Change in Plans

On the suggestion of a business partner (!), I’m going to run the classics courses in a fall section, a winter section, a spring section, and a summer section.  There’s one week left to enroll in the fall program, so please call me today at (310) 592-5681.  Again this will be done by Google Hangouts, so location is a complete non-factor.  (Essay and book lengths are in ebook form–“Perpetual Peace” is, in my Gateway to the Great Books set, only 35 pages; ebook pages are smaller, hence the discrepancy.)

For the fall essays, we will be approaching them very systematically–what are their strongest and weakest facts?  What kinds of facts do they use?  Do we agree or disagree with the authors’ positions?

And think about it: nobody would try to become a composer–or even an adequate piano player–without having looked at the likes of Bach and Brahms and Beethoven.  So why would writing be any different??

The reading list for the fall section, which is on philosophical essays, is:

1)   An Essay on Modern Education—Jonathan Swift (12 pages)

2)   A Modest Proposal—Jonathan Swift (13 pages)

3)   Politics and the English Language—George Orwell (12 pages)

4)   An Essay Towards the Present and Future Peace of Europe—William Penn (21 pages)

5)   A Lasting Peace Through the Federation of Europe—Jean-Jacques Rousseau (24 pages)

6)   Perpetual Peace—Immanuel Kant (53 pages)

7)   Tradition and the Individual Talent—T.S. Eliot (8 pages)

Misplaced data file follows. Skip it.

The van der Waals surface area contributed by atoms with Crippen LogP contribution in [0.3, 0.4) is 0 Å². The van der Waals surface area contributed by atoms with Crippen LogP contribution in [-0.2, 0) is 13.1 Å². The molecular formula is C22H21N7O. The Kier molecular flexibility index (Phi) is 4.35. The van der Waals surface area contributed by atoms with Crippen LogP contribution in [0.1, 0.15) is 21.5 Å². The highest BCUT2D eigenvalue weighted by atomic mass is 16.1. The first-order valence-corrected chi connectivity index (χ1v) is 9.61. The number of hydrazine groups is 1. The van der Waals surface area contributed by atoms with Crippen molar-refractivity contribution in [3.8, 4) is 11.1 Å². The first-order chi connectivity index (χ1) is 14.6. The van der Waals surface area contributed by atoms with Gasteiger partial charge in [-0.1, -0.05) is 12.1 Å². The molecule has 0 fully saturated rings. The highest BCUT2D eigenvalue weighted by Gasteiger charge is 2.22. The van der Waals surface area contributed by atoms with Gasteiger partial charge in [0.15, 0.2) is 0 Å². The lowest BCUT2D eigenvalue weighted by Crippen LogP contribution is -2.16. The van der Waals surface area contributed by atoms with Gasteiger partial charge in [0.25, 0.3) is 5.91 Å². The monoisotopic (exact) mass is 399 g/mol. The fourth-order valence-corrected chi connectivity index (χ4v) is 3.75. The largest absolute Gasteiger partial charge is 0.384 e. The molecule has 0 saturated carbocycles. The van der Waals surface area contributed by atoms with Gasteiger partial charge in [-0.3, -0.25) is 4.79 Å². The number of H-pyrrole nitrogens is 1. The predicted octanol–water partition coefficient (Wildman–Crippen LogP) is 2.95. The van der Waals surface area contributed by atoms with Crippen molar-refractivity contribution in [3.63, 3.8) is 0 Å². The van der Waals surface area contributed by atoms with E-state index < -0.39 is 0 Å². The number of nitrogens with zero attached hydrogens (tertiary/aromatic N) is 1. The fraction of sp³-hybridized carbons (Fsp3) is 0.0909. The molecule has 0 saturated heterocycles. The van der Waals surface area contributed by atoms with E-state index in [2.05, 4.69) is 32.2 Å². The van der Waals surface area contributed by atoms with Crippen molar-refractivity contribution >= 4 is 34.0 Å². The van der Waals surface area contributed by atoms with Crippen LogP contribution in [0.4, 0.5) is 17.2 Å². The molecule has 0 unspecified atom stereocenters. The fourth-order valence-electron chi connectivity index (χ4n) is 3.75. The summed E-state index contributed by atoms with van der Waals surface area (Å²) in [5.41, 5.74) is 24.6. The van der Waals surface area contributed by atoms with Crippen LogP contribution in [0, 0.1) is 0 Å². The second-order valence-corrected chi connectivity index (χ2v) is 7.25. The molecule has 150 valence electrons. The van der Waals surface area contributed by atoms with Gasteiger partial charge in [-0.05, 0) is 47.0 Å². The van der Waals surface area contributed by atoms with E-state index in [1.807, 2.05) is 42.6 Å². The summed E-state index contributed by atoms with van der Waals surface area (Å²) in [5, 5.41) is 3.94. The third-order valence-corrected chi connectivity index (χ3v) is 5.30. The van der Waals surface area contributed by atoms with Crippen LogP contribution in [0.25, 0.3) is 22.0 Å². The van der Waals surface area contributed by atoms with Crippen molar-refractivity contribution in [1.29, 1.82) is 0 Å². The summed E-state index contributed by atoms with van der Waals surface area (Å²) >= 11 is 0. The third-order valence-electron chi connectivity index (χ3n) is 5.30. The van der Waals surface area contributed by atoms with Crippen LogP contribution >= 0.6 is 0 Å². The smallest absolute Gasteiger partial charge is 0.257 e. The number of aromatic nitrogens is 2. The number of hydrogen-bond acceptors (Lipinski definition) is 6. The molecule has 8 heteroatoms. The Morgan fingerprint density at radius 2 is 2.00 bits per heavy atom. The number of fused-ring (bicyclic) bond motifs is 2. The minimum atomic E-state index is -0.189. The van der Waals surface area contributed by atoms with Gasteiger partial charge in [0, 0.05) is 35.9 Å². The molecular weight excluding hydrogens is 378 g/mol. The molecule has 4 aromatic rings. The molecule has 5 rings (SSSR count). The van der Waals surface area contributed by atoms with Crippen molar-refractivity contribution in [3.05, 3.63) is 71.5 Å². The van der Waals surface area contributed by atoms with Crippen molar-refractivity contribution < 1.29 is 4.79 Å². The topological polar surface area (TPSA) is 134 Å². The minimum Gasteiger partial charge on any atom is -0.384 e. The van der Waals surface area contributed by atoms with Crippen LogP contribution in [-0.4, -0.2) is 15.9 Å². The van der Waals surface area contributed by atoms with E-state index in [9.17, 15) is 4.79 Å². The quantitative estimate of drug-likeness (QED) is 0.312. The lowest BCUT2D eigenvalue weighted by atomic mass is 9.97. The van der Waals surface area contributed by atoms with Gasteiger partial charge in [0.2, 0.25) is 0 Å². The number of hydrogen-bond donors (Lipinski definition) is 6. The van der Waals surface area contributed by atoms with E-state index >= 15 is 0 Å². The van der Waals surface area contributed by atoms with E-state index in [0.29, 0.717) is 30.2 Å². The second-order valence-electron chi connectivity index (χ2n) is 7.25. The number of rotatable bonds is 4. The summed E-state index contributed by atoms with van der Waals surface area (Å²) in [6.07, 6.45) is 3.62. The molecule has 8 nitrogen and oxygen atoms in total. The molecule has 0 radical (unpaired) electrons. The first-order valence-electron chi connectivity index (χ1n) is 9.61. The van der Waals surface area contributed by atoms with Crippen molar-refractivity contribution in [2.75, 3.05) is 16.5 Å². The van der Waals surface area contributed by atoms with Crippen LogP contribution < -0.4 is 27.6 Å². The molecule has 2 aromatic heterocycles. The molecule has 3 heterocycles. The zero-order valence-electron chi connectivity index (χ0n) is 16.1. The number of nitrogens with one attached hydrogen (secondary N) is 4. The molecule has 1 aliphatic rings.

8)   The Moral Obligation to Be Intelligent—John Erskine (32 pages)

9)   On Listening—Plutarch

10)                  Civil Disobedience—Henry David Thoreau (38 pages)

11)                  Of Cannibals—Michel de Montaigne (23 pages)

12)                  Of Refinement in the Arts—David Hume (16 pages)

The reading list for the winter section, which covers political and economic works from 1845-1920, is:

1)   A Disquisition on Government—John Calhoun (107 pages, 1849)

2)   Utilitarianism—John Stuart Mill (71 pages, 1861)

3)   Memoranda on the Civil War—Walt Whitman (76 pages, 1917)

4)   The Vested Interests and the Common Man—Thorstein Veblen (65 pages, 1919)


One thought on “Change in Plans

  1. Pingback: New Projects and Upcoming Deadlines! | greatbooksdude

Leave a Reply

Fill in your details below or click an icon to log in: Logo

You are commenting using your account. Log Out /  Change )

Google+ photo

You are commenting using your Google+ account. Log Out /  Change )

Twitter picture

You are commenting using your Twitter account. Log Out /  Change )

Facebook photo

You are commenting using your Facebook account. Log Out /  Change )


Connecting to %s